Have students research a school logo. This logo may be one that they presently have, or they may like to design a new one. Usually school mascots or team logos are chosen for a reason. Some sports logos have come under scrutiny. You may like to have them look at sport symbols like Atlanta Braves, Cleveland Indians or Chicago Black Hawks and how these stereotype First Nations people. Encourage students to look critically at these logos (see website: When the Symbol of School Pride Becomes a Symbol of Shame www.electriceggplant.com/theinsite/gallery/write/mascots_text.html ).

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Allen Sapp’s Art | Through the Eyes of the Cree and Beyond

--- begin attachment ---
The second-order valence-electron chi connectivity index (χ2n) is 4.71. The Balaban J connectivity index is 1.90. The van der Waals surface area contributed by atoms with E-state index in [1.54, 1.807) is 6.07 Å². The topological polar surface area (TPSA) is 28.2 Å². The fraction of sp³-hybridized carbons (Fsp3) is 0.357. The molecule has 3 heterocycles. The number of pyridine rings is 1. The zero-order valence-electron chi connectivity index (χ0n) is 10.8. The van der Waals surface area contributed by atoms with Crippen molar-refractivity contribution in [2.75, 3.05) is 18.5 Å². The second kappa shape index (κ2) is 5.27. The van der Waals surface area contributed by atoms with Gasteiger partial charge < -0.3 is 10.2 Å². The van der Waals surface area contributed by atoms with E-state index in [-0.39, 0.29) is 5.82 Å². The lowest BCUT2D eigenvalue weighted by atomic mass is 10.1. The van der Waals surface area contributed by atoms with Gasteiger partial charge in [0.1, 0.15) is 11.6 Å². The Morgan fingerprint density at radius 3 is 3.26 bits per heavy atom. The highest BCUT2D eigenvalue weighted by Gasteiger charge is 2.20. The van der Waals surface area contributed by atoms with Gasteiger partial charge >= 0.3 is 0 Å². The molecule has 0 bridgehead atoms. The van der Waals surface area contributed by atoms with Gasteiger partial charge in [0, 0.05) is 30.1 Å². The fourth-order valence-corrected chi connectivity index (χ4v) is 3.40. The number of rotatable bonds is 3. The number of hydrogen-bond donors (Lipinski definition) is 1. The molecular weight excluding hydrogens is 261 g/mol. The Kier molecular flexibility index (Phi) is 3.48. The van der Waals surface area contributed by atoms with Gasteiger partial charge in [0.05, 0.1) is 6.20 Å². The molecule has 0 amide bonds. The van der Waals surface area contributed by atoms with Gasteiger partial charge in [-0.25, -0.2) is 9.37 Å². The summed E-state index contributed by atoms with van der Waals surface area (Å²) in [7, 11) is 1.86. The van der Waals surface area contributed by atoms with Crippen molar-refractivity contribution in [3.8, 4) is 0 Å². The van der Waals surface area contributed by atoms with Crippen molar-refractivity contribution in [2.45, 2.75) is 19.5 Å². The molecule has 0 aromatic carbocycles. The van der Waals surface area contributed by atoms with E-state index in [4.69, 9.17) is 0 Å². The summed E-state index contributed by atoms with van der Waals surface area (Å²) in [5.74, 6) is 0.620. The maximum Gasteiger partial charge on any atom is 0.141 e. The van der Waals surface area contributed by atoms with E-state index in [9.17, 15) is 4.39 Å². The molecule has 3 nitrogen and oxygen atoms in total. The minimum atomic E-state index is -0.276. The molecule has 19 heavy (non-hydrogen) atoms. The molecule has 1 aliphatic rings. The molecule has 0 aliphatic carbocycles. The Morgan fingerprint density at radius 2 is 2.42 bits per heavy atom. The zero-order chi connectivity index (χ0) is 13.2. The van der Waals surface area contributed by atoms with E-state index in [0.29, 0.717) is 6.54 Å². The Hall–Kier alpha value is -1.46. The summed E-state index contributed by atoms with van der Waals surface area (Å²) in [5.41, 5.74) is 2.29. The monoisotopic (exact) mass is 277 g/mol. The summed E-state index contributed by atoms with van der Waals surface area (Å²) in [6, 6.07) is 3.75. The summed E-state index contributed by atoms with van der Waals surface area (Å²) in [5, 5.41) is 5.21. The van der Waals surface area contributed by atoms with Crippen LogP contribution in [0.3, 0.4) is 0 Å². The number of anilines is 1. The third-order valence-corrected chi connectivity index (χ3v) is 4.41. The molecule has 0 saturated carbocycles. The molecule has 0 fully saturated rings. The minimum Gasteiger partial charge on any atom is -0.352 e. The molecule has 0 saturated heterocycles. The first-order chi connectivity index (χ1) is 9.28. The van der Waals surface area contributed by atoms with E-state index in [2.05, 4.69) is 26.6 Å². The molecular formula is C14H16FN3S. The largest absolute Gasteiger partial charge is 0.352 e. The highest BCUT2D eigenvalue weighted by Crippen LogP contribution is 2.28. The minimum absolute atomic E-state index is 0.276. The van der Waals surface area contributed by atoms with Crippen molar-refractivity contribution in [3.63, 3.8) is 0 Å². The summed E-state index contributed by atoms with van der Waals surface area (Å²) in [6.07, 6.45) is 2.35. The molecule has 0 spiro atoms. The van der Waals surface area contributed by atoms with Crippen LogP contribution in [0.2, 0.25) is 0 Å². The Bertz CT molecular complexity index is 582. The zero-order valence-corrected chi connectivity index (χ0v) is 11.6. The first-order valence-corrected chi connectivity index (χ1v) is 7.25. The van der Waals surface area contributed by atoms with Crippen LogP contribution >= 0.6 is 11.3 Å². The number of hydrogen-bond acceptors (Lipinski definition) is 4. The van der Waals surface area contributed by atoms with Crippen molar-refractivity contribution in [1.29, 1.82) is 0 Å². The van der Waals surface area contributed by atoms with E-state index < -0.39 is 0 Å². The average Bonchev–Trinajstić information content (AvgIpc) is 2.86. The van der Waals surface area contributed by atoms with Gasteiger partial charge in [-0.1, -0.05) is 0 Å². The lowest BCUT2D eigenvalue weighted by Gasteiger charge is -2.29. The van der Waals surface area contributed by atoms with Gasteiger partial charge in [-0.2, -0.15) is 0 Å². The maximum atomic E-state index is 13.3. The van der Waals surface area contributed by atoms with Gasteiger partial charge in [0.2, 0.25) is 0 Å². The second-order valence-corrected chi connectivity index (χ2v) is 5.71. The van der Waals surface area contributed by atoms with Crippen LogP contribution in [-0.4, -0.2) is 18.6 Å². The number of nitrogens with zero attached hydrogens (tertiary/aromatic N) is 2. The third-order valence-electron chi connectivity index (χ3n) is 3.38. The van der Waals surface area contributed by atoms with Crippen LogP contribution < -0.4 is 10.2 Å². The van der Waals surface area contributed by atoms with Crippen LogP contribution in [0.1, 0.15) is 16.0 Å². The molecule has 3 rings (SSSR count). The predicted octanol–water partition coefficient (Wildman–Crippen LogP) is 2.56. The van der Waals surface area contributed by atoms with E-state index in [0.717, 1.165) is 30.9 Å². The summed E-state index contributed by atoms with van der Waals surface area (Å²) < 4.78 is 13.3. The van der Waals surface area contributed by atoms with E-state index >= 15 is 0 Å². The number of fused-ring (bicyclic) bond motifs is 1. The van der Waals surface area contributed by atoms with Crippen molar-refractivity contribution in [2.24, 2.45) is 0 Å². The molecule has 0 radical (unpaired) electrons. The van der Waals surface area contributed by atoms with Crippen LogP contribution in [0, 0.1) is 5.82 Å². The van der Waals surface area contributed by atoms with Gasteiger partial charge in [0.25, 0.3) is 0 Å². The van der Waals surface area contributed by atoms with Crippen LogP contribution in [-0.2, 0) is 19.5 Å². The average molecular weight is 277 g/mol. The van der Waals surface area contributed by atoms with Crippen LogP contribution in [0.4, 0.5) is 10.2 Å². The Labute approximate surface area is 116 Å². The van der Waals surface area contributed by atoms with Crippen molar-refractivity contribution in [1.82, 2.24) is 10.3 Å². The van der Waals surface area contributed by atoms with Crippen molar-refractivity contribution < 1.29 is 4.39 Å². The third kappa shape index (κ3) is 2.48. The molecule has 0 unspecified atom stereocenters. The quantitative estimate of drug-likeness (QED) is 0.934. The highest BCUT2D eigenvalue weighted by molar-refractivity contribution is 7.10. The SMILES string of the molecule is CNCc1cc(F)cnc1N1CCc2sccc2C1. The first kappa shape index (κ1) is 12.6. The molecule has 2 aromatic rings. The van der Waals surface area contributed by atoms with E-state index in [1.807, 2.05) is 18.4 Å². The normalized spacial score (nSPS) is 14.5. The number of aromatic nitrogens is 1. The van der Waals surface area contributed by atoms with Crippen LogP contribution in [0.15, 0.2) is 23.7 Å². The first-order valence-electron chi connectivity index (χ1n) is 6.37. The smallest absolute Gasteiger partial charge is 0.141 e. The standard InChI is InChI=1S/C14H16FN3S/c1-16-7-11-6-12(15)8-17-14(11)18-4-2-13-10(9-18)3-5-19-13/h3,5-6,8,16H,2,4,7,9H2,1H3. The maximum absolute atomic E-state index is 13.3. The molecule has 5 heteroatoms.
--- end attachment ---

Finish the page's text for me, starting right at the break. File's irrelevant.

TREATY MEDAL Instructions: • • • • •

Carefully view the treaty medal. Make a list of symbols that are present on the medal. Interpret what you think the meaning of each symbol is. Share your ideas with others. Write a short descriptive essay that tells the significance of the treaty medal.

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Allen Sapp’s Art | Through the Eyes of the Cree and Beyond

FLAG SYMBOLISM Inside Dance Hall at Stoney Reserve The late Elder Joe Stick from Onion Lake First Nation described the significance of the Union Jack this way: We should have a lot of respect for the Union Jack… That is the flag that was signed with our sacred stem, our pipe, [for] as long as the sun shines, grass grows, and rivers flow, that was what was promised us… They wrote the “x” on behalf of the pipe, the pipe was there to look after them, the pipe was sacred to the Queen when she signed, her representatives, signed the treaty. Let’s respect the other side. Let’s respect the treaty… Let’s respect each other. (Quoted in Office of the Treaty Commissioner, 1998, p. 75)